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eBPF-ing What? An Introduction to eBPF

eBPF-ing What? An Introduction to eBPF

eBPF is quickly becoming one of the rising stars within the cloud-native observability and security ecosystem. eBPF is a Linux kernel sub-system that allows you to develop and execute sandboxed programs within the Linux kernel, without ever having to touch the kernel source code.

eBPF has applications in the areas of networking, performance profiling, monitoring, and security. In this talk, attendees will learn how they can get started with leveraging the power of eBPF in Kubernetes cluster security.

We'll be starting with an introduction to eBPF and its architecture, then we'll learn how we can write our first eBPF program. From there, we're going to jump into some of the practical security applications of eBPF within the context of a Kubernetes. The possibilities are many, but time is unfortunately few - but by the end of this session you will be equipped with the requisite knowledge and inspiration to get started with eBPF in your own Kubernetes environments!

Josh Michielsen

September 16, 2021
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  1. eBPF-ing What?
    An Introduction to eBPF

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  2. What is eBPF?

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  3. eBPF is a revolutionary technology with origins in the Linux
    kernel that can run sandboxed programs in an operating
    system kernel. It is used to safely and efficiently extend the
    capabilities of the kernel without requiring to change kernel
    source code or load kernel modules.
    source: ebpf.io

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  4. Seriously...
    What is eBPF?

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  5. eBPF stands for the Extended Berkeley Packet Filter

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  6. eBPF stands for the Extended Berkeley Packet Filter
    BPF is a Technology - specifically it is a sandboxed bytecode and
    execution environment within the linux kernel that we use to
    create software in the observability, networking, and security
    space.

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  7. eBPF stands for the Extended Berkeley Packet Filter
    BPF is a Technology - specifically it is a sandboxed bytecode and
    execution environment within the linux kernel that we use to
    create software in the observability, networking, and security
    space.
    eBPF programs allow application developers to run custom code
    in the kernel that can respond to events without having to write a
    kernel module.

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  8. Programs are written in restricted C and compiled to bytecode in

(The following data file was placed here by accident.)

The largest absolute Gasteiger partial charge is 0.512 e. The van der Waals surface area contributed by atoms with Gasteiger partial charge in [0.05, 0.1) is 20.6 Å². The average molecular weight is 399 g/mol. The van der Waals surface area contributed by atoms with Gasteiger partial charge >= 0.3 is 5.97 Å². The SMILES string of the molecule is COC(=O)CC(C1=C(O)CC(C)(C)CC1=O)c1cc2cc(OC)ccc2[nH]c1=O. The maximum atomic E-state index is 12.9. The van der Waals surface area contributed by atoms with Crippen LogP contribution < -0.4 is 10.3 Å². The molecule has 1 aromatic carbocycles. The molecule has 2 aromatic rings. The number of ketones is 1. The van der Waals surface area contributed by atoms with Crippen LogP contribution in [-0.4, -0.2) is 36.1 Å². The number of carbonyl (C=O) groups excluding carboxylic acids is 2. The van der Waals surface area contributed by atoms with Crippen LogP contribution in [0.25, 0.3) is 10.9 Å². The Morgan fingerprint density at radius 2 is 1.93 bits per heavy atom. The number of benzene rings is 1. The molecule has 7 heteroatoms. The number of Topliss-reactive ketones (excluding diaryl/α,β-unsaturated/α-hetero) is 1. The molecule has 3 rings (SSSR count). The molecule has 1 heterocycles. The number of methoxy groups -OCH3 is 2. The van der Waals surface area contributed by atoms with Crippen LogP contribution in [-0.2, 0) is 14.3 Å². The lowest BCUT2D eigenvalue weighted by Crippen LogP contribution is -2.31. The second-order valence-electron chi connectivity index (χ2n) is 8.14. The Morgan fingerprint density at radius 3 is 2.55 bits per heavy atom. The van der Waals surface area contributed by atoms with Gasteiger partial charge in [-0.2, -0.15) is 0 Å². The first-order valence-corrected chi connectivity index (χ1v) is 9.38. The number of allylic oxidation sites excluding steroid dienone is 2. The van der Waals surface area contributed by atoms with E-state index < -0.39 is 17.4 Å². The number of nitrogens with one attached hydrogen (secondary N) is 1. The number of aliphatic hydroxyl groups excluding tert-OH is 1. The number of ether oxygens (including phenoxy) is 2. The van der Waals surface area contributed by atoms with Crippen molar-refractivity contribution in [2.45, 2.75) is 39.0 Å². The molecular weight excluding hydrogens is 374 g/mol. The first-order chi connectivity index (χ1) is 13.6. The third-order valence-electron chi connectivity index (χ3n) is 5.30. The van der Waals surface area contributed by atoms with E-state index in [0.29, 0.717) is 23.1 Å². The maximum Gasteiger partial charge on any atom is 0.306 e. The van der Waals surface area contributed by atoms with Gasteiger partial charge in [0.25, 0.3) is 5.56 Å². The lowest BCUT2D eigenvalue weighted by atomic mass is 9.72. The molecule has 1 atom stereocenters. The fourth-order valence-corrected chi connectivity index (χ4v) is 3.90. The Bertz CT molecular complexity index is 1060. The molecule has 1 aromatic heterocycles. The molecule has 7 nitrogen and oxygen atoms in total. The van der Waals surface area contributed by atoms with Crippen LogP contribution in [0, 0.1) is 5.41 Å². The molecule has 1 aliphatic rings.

user space.

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  9. Programs are written in restricted C and compiled to bytecode in
    user space.
    Programs are loaded into the kernel via the bpf() system call,
    where they are verified and compiled into a machine-specific
    instruction set (via JIT).

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  10. Programs are written in restricted C and compiled to bytecode in
    user space.
    Programs are loaded into the kernel via the bpf() system call,
    where they are verified and compiled into a machine-specific
    instruction set (via JIT).
    eBPF maps are used to store and share data between the eBPF
    program in the kernel and the user space application.

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  11. User Space
    Kernel
    Application
    bpf() syscall
    bytecode
    compilation
    BPF VM
    Verifier
    JIT
    eBPF
    map

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  12. eBPF programs are attached to events, including
    kprobes/kretprobes, uprobes, tracepoints, network events, and
    more...

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  13. eBPF programs are attached to events, including
    kprobes/kretprobes, uprobes, tracepoints, network events, and
    more…
    Kernel helper functions are provided that allow developers to call
    into kernel functions, retrieve data, and store data.

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  14. Explore the eBPF
    Ecosystem

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  15. How to get quick and easy BPF
    performance wins? Think like a
    sysadmin and not like a programmer.
    source: Brendan Gregg - Getting Started with BPF Observability

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  16. “Basic” Tools

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  17. BCC Tools